FYI: Being A Cannibal Isn't Great For Your Health

Illustrated By Isabel Castillo.
We're willing to bet that no one reading this has actually considered cannibalism as a dietary choice, but some may have considered the one situation in which they might be forced to eat human flesh. Maybe if you're ever trapped in the snowy mountains with a friend who has already died and you literally have no other way to stay alive?
Well, on the slim chance that anything like that ever happens, the people at ASAP Science have broken down what happened to societies that used to practice cannibalism, or what could possibly happen if you were forced to eat your friend.
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And, tbh, it looks pretty bleak — although, if you're in a situation that requires feasting on another human, things are probably already pretty dire.
Firstly, unless the human meat you eat is properly cared for, you run a risk for catching blood-borne diseases like hepatitis and ebola — on top of an infection risk from gut bacteria like E-coli.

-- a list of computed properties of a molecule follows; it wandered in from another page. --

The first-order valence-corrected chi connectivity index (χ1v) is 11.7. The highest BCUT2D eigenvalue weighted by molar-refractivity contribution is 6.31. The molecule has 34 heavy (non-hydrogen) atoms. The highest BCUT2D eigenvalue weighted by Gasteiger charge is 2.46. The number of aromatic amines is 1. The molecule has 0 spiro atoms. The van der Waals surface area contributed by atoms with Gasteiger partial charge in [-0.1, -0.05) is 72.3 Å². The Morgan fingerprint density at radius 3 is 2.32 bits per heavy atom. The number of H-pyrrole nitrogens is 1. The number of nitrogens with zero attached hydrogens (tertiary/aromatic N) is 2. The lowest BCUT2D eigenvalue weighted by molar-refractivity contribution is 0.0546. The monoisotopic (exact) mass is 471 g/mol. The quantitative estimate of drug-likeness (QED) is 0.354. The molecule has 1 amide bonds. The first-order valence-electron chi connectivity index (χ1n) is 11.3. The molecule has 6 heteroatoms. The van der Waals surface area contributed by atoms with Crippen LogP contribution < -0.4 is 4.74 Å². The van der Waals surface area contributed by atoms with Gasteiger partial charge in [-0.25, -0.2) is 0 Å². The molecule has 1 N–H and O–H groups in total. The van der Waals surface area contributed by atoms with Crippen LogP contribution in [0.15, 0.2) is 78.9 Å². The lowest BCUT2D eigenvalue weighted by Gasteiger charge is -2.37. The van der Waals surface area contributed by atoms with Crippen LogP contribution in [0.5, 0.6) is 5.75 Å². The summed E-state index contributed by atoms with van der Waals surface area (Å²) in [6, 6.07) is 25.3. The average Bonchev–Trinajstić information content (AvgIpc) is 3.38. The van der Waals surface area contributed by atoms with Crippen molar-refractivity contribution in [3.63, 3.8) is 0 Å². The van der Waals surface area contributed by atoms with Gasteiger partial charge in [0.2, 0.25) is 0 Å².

Secondly, although we're not a fan of counting calories, the guys at ASAP Science mention that humans aren't exactly a lean meat. Apparently, the average thigh has about 10,000 calories and a whole human is more than 80,000 — much of those from fat.
Thirdly, many humans have things called prions in their muscles and organs. Prions are mutated proteins that have lost their shape and function and can infect other proteins. As more proteins turn into prion proteins, they can cause diseases that literally put holes in the brain — making it kind of like a sponge. If you eat meat that has prions in it, your risk for developing prion diseases is high.
So there you are — everything you need to know about the health risks of cannibalism. You know...just in case.
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